In case you missed Adam's AMAs spectacle, it featured a same-sex smooch, dancers on leather leashes, a whole lot of R-rated groping, and one especially outrageous moment actually bleeped out on the West Coast. Not your typical Idol fare, to be sure, and perhaps more than ABC bargained for...although the week-long hype about the "sexy" performance should have clued execs in somewhat.
Now, was it the best move for Adam to pull all this stuff on prime time TV his first time out? Well, maybe it was a slight lapse in judgment--not because it was racy (I for one was not at all offended, although apparently at least 1,500 irate viewers who flooded the ABC switchboard were), but only because Adam allegedly didn't tip off producers about what he planned to do (he later said he did it "in the moment"), leaving blindsided camera crew members scrambling to quick-cut to widescreen audience reaction shots and panicked staffers in the editing bay working overtime to cut out the "offensive" scenes for the show's tape-delayed broadcasts. It was this perceived secrecy that might have been Adam's undoing--let's face it, you can get away with that stuff if you're Madonna and have been in the game for a while, but as a new artist so hot out the box, it's a real risk. So to this point, I do understand ABC's skittishness a little.
And oh, what repercussions!
Still, regardless of what went down and how Adam's performance was received, the folks at GMA and ABC are, in my never-humble opinion, seriously overreacting here. First of all, Sunday's American Music Awards broadcast was the ceremony's most-watched since 2002, and there's little doubt that ABC has Adam to at least partially thank for that. His performance on GMA--which would have been his first since the AMAs scandal, had it gone on as planned--would have undoubtedly garnered massive ratings (which is undoubtedly why rival CBS morning program The Early Show wasted NO time in booking Adam for its Wednesday episode).
Also, Adam is no fool. He knew after his polarizing "Ring Of Fire" performance on American Idol that he had to rein it in the following week with his much more clean-cut "Tracks Of My Tears." He knew not to don his "private collection" platform boots and eyelid-rhinestones until the Idol finale, after the voting was over. He knew to save his more pronounced pelvic thrusts and sexiest dance moves for the Idols Live Tour, and not break them out during a televised group performance of, say, "Don't Stop Believin'." So did the worrywarts at GMA really think that Adam would pull the same raunchy stunts that he did at nearly 11pm (on an AMAs show that, it should be noted, also included some very provocative performances by Lady Gaga, Rihanna, Shakira, and J.Lo) on a breakfast show? Come on.
So here's the question (and it's the question that is asked every time Adam Lambert does something controversial, which is like, um, pretty much every other day): Will his AMAs controversy and the subsequent GMA fallout hurt his career? Well, maybe, maybe not. On the plus side, if we are to believe the old adage that any publicity is good publicity, then Adam Lambert is the 2009 Artist Of The Year. He's always in the news, and as the first Idol to ever be banned from anywhere, this latest saga is one for the pop-culture history books and will surely draw even more Adam/Elvis comparisons (Elvis's pelvis once got him censored on The Ed Sullivan Show, you know). And the outcries of discrimination and homophobia will only make fans and artists alike rally around him and make him a cause célèbre. For some reason I'm getting flashbacks to when Luke Campbell and 2 Live Crew became free-speech media darlings after being banned from record stores--it had nothing to do with music, as many people didn't even approve of Luke's lyrics; it just was the principle of the matter.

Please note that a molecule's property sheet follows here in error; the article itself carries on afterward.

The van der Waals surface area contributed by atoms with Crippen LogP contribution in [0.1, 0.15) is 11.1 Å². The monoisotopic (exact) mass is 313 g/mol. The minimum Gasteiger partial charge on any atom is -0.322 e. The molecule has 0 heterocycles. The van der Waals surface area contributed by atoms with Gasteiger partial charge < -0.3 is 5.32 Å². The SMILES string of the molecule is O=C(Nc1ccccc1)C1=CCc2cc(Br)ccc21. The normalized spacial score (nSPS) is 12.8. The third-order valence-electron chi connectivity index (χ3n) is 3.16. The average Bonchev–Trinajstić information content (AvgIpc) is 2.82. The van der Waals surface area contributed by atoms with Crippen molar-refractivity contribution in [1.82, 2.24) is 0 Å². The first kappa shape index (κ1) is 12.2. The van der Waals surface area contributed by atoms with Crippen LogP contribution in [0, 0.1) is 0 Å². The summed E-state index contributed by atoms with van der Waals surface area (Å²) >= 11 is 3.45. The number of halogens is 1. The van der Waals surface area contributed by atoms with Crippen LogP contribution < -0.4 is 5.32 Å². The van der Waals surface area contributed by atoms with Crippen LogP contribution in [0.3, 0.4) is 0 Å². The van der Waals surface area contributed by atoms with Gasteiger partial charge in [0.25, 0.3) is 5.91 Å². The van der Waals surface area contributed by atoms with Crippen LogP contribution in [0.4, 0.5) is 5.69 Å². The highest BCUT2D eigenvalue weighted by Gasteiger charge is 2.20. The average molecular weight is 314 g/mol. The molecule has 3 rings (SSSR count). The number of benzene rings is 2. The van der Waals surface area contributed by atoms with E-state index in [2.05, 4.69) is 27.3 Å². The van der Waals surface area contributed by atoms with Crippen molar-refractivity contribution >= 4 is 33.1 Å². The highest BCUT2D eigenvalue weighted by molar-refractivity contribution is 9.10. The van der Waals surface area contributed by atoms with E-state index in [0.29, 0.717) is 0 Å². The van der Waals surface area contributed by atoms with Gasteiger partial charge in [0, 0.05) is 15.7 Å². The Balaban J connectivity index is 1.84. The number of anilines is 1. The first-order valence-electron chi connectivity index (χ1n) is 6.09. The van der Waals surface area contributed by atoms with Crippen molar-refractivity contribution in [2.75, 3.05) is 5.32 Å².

But there's the minus side: This has nothing to do with music, either. Yesterday Adam Lambert released an amazing album, arguably one of the best albums in American Idol history (well, I argue that, anyway), and obviously all of his TV appearances this week were set up to promote For Your Entertainment. But his release week has been sadly overshadowed by all this controversial stuff. Hardly anyone is concentrating on how head-explodingly awesome "Music Again" and "Pick U Up" are, how goosebump-raising ballads like "Whataya Want From Me" or "Sleepwalker" are, or how stupendous his voice sounds throughout.
I was pleased when the last few weeks of Lambert media-blitzing were focused on the much-anticipated release of For Your Entertainment--the A-list collaborators, the leaked song snippets, the lyrics that diehard fans were transcribing and putting up on the Web. But now, during Adam's all-important release week, the music itself is no longer the focus, and that is why I do wonder if any publicity really is good publicity. And this is the one reason why I doubt if all this controversy-courting is such a great idea. It may boost Adam's profile in the short run, but I still think it should be all about music at the end of the day--and I imagine Adam does as well. He and his collaborators worked too hard on his dream debut to have it be ignored because the public is too concerned with all this tabloid stuff. Hopefully Adam will just knock out some fantastic performances on Letterman and The Early Show this week, and then this mess will blow over like every other "scandal" he has been through practically since he auditioned for Idol.
And on that note, I will sign off to go blast FYE in my office. And reprogram by DVR for Wednesday morning...
- Adam Lambert
- American Music Awards